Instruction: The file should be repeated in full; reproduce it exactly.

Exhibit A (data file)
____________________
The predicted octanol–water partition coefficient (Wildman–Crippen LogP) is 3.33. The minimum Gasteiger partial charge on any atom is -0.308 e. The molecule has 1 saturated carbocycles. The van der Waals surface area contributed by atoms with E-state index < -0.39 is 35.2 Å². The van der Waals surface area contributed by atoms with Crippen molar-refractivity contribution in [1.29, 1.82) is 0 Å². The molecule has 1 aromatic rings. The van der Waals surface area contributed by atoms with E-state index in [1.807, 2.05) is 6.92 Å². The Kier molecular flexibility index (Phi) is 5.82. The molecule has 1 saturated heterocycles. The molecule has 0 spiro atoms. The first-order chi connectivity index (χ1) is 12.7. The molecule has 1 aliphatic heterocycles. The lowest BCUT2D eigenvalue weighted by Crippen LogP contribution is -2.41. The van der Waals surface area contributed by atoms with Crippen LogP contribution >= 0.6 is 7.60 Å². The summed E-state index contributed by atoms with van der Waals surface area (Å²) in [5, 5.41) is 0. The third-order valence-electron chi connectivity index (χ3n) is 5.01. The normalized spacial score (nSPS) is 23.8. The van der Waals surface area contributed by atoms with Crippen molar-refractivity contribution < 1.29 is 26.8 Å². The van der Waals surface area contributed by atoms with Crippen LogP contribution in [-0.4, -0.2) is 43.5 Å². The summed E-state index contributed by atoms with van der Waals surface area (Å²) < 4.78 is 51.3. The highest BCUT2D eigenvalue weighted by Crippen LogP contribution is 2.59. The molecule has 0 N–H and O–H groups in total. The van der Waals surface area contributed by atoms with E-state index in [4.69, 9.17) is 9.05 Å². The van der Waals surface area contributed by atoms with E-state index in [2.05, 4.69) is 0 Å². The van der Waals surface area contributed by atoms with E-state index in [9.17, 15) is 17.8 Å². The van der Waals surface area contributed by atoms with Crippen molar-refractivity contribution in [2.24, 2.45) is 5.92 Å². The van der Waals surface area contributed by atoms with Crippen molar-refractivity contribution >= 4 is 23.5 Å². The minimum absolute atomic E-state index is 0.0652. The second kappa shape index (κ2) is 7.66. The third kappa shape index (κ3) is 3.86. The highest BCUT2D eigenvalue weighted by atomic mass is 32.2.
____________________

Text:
The predicted octanol–water partition coefficient (Wildman–Crippen LogP) is 3.33. The minimum Gasteiger partial charge on any atom is -0.308 e. The molecule has 1 saturated carbocycles. The van der Waals surface area contributed by atoms with E-state index < -0.39 is 35.2 Å². The van der Waals surface area contributed by atoms with Crippen molar-refractivity contribution in [1.29, 1.82) is 0 Å². The molecule has 1 aromatic rings. The van der Waals surface area contributed by atoms with E-state index in [1.807, 2.05) is 6.92 Å². The Kier molecular flexibility index (Phi) is 5.82. The molecule has 1 saturated heterocycles. The molecule has 0 spiro atoms. The first-order chi connectivity index (χ1) is 12.7. The molecule has 1 aliphatic heterocycles. The lowest BCUT2D eigenvalue weighted by Crippen LogP contribution is -2.41. The van der Waals surface area contributed by atoms with Crippen LogP contribution >= 0.6 is 7.60 Å². The summed E-state index contributed by atoms with van der Waals surface area (Å²) in [5, 5.41) is 0. The third-order valence-electron chi connectivity index (χ3n) is 5.01. The normalized spacial score (nSPS) is 23.8. The van der Waals surface area contributed by atoms with Crippen molar-refractivity contribution < 1.29 is 26.8 Å². The van der Waals surface area contributed by atoms with Crippen LogP contribution in [-0.4, -0.2) is 43.5 Å². The summed E-state index contributed by atoms with van der Waals surface area (Å²) < 4.78 is 51.3. The highest BCUT2D eigenvalue weighted by Crippen LogP contribution is 2.59. The molecule has 0 N–H and O–H groups in total. The van der Waals surface area contributed by atoms with E-state index in [4.69, 9.17) is 9.05 Å². The van der Waals surface area contributed by atoms with E-state index in [2.05, 4.69) is 0 Å². The van der Waals surface area contributed by atoms with E-state index in [9.17, 15) is 17.8 Å². The van der Waals surface area contributed by atoms with Crippen molar-refractivity contribution in [2.24, 2.45) is 5.92 Å². The van der Waals surface area contributed by atoms with Crippen molar-refractivity contribution >= 4 is 23.5 Å². The minimum absolute atomic E-state index is 0.0652. The second kappa shape index (κ2) is 7.66. The third kappa shape index (κ3) is 3.86. The highest BCUT2D eigenvalue weighted by atomic mass is 32.2.